HPTN 052 - Treating HIV to Prevent HIV

SAN ANSELMO, CA - NOVEMBER 23: Bottles of antiretroviral drug Truvada are displayed at Jack's Pharmacy on November 23, 2010 in San Anselmo, California. A study published by the New England Journal of Medicine showed that men who took the daily antiretroviral pill Truvada significantly reduced their risk of contracting HIV. (Photo Illustration by Justin Sullivan/Getty Images). Justin Sullivan/Getty Images News/Getty Images

Study 52 from the HIV Prevention Trials Network (HPTN 052) may turn out to be one of the most important studies in understanding the treatment and prevention of HIV. The study, which began in 2005 as a way to determine the effectiveness and importance of early treatment for HIV has completely revolutionized how doctors and scientists understand the role of treatment in prevention.

At the start of it's 10 year process, HPTN 052 enrolled more than 1700 sero-discordant (predominantly heterosexual) couples around the globe.

Half of those couples were randomized so that the HIV-positive partner would start treatment ASAP. The other half were randomized to what was then the standard of care - waiting for the infected partner's health to decline, their CD4 cell counts to drop, or for them to develop an AIDS defining illness.

Over the course of the decade long study, the researchers found a number of important results. However, there are two results that are particularly noteworthy.

Starting Treatment Early Has Long-Term Health Benefits For People with HIV

The first result is that people who started HIV treatment sooner after infections had significantly improved long-term health. They were also much easier to treat. They were able to achieve viral suppression much sooner after treatment initiation than individuals who started with higher viral loads. They were significantly less likely to develop drug resistant infections.

Most critically, they were less likely to fail treatment.

Starting Treatment Early Protects Sexual Partners From Infection

The other big result from HPTN 052 is that treatment as prevention works. Over the course of the study, sexual partners of individuals who started HIV treatment early were 93 percent less likely to become infected with HIV themselves.

Furthermore, data suggested that the eight HIV transmissions that did occur in that group generally occurred either before treatment had suppressed a partner's viral load or when their viral load had rebounded for some reason -- such as inconsistent use of therapy.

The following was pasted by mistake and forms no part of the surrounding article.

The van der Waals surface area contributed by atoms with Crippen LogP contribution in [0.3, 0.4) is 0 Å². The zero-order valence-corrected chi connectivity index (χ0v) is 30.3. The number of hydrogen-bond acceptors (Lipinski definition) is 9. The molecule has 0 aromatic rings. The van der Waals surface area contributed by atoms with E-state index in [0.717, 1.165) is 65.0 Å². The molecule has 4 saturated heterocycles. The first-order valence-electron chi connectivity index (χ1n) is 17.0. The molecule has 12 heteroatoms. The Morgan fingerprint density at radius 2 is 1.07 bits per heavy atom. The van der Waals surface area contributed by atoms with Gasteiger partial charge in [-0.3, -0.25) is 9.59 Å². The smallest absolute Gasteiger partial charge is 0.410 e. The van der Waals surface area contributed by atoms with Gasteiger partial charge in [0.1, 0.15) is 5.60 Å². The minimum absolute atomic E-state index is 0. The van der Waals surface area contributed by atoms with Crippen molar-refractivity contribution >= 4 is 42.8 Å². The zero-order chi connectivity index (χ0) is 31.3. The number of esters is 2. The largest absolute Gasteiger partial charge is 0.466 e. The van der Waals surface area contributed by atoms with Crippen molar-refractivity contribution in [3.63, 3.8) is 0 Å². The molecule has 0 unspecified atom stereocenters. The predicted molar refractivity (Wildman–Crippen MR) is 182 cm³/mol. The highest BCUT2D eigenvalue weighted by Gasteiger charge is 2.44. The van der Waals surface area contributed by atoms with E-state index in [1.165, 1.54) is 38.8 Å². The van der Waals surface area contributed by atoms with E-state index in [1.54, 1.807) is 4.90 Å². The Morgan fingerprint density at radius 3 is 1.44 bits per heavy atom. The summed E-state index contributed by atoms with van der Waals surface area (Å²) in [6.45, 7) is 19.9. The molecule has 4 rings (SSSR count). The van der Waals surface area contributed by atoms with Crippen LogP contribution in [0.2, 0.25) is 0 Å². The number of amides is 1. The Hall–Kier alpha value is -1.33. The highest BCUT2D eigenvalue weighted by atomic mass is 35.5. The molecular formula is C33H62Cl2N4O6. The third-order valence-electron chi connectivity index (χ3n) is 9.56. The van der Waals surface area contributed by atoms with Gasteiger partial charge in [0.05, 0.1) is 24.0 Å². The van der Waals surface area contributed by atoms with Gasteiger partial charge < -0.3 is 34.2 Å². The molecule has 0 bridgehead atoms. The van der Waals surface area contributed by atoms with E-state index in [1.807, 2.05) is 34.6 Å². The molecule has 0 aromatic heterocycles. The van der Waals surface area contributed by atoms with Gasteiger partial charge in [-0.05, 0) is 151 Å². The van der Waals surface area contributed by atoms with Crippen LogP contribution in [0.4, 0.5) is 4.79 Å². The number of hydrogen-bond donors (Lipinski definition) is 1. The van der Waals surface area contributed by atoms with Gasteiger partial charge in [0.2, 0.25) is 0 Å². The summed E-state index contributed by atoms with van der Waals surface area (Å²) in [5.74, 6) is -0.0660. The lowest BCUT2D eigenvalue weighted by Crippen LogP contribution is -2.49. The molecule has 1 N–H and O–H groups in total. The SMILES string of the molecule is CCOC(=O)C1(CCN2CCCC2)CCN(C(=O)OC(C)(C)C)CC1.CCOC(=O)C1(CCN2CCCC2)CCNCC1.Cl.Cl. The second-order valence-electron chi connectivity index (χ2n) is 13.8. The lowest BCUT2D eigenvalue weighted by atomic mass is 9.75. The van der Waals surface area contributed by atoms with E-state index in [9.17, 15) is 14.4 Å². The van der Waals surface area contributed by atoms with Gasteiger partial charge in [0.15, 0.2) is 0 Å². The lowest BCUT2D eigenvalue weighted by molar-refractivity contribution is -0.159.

HPTN 052 - The Takeaway

There are two main takeaways from this decade long study of treatment and prevention. The first is that it's a good idea for anyone with HIV to start treatment early. For most people, the possible side-effects associated with treatment are likely less problematic than missing out on the benefits of early viral suppression. The second is that it seems like people whose sexual partners are HIV positive are relatively safe from infection when their partners are both taking their medication properly and consistently virally suppressed. While condoms and other forms of safe sex are never a bad idea, sex with someone with an undetectable viral load is unlikely to lead to infection with HIV.


M Cohen, et al. Final results of the HPTN 052 randomized controlled trial: antiretroviral therapy prevents HIV transmission. Program number MOAC0106LB, Track C.

SH Eshleman, et al. Treatment as prevention: characterization of partner infections in the HIV Prevention Trials Network 052 trial. Program number MOAC0106LB, Track C.

J Fogel, et al. Identification of factors associated with viral suppression and treatment failure when antiretroviral therapy is used for HIV prevention: results from the HIV Prevention Trials Network (HPTN 052) trial. Program number MOPEC417, Track C.

D Sabin, et al. Analysis of HIV drug resistance in adults receiving early antiretroviral treatment for HIV prevention: results from the HIV Prevention Trials Network (HPTN 052) trial. Program number TUPEB285, Track B.

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